Obama needs to tread carefully in Chicago strike
Updated: 2012-09-12 07:53
By Eric Johnson in Chicago (China Daily)
The Chicago teachers' strike is putting US President Barack Obama's re-election campaign in a bind, pitting unions loyal to him against officials with ties to the White House.
The Obama camp needs to be careful not to upset the unions, which it needs for campaign funds and to do ground work leading up to the Nov 6 election, while not alienating independent voters who are worried about the Democrats being too close to powerful labor groups.
While not directly involved, Obama is associated in many minds with politics in his hometown, where one of his cabinet members, Education Secretary Arne Duncan, formerly oversaw the schools and now endorses the changes that have angered teachers.
And Chicago Mayor Rahm Emanuel is a former Obama chief of staff.
Some 29,000 teachers and support staff are involved in the strike, the city's first in a quarter of a century, to protest reforms such as performance evaluations for teachers and more authority for school principals.
"They should go back to work. I think it's unbelievable," said a major Obama donor in the Chicago area, worried about the effect the strike will have on Obama's image with independent voters in swing states.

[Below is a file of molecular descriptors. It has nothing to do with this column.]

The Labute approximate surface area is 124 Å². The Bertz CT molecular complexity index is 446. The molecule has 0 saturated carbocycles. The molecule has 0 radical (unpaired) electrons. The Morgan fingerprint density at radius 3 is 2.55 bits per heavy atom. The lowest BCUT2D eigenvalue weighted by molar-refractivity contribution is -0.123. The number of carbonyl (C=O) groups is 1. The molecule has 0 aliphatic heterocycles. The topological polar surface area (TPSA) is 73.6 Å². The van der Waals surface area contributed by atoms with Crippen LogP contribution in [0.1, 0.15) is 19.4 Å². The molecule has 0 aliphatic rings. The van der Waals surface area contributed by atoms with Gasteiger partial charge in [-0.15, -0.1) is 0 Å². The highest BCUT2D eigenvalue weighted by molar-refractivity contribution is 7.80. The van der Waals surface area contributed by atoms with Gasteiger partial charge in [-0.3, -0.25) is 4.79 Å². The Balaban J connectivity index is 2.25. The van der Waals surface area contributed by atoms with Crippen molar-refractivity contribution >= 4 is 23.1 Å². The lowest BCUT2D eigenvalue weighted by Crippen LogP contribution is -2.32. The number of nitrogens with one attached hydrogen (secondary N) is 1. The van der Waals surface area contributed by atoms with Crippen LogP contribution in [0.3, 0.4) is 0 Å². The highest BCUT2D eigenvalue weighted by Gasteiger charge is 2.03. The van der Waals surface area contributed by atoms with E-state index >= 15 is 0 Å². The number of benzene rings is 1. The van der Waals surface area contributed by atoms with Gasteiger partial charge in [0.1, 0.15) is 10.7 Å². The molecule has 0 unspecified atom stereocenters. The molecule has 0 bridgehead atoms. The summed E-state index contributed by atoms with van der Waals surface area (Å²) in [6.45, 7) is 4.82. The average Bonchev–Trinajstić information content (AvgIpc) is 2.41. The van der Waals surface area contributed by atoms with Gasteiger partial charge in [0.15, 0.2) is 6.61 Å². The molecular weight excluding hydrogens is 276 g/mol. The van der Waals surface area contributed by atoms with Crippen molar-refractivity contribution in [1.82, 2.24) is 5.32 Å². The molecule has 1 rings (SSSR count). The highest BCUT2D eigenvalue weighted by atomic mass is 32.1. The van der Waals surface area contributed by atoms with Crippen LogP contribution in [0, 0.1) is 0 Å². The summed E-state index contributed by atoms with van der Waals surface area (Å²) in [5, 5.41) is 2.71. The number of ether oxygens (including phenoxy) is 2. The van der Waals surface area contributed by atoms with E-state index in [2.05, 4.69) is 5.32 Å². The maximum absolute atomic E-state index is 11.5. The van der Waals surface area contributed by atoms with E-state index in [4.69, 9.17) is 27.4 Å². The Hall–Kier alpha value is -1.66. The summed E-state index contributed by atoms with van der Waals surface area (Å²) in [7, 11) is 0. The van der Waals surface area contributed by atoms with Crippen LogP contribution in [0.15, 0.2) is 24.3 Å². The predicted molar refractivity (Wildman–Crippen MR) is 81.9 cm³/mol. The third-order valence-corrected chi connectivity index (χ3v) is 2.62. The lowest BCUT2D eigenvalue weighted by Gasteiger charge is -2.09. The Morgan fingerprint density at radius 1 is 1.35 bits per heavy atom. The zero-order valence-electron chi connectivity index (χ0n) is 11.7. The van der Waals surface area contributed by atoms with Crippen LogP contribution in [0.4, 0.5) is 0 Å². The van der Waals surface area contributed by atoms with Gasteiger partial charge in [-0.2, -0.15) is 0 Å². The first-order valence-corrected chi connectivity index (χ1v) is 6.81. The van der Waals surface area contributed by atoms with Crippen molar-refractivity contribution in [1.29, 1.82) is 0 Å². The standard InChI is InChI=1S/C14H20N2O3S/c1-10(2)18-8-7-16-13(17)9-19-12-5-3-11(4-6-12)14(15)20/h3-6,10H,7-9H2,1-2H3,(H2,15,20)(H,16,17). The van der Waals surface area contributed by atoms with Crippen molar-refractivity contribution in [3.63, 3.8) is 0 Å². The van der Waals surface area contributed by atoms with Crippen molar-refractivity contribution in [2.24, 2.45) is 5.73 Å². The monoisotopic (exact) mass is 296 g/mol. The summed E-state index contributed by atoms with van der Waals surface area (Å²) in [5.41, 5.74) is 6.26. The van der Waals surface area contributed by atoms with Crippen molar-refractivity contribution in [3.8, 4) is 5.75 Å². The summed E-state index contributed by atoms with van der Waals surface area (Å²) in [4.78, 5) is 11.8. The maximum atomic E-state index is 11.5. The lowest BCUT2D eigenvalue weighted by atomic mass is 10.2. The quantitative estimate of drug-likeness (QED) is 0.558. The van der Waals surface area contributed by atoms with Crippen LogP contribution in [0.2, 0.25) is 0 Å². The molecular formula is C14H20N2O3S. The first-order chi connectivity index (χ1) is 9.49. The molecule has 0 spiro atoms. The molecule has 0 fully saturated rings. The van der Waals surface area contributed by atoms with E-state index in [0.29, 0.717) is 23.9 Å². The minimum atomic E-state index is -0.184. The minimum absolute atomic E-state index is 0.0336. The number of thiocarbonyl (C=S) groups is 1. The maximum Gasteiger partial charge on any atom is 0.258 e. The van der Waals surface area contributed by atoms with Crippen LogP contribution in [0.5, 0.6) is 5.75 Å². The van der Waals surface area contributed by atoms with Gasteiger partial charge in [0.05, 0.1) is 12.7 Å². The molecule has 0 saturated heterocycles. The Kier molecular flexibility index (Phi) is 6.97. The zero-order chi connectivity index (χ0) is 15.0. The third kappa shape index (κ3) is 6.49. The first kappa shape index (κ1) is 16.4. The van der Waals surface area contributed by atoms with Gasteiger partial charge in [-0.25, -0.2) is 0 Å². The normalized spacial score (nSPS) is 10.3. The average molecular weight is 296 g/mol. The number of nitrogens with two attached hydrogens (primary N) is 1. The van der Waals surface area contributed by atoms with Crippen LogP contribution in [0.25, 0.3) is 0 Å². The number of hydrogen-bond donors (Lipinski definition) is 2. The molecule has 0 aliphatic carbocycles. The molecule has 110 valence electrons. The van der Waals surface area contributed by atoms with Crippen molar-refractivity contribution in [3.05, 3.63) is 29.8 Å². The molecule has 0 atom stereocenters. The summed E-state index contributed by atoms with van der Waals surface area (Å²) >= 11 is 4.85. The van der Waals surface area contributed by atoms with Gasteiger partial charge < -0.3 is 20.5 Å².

"Every person I know who is a major donor to the president is against the strike decision," the donor said.
But the Obama campaign relies on the Democratic legions of rank-and-file union labor to carry out voter drives in key battleground states, which may be their best chance to overcome well-funded Republican attacks over the airwaves.
Obama is expected to win Illinois handily on Election Day, but he needs union help in closely contested midwestern states like Wisconsin, Michigan and Ohio.
"The unions are a strong part of the Democratic Party and when you alienate the unions then you begin to pull the Democratic dominance of Chicago apart," said Dick Simpson, a political science professor at the University of Illinois at Chicago.
White House spokesman Jay Carney said on Monday that Obama was aware of the situation in Chicago.
His "principal concern is for the students and families who are affected by the situation", Carney said. "We hope both sides are able to come together to settle this quickly."
The strike in the nation's third-largest school system is a distraction for Emanuel, a key fundraiser for Obama.
Thomas Bowen, director of Emanuel's political action committee, said "The mayor is committed to re-electing the president, but he must focus on his job as mayor right now."
(China Daily 09/12/2012 page10)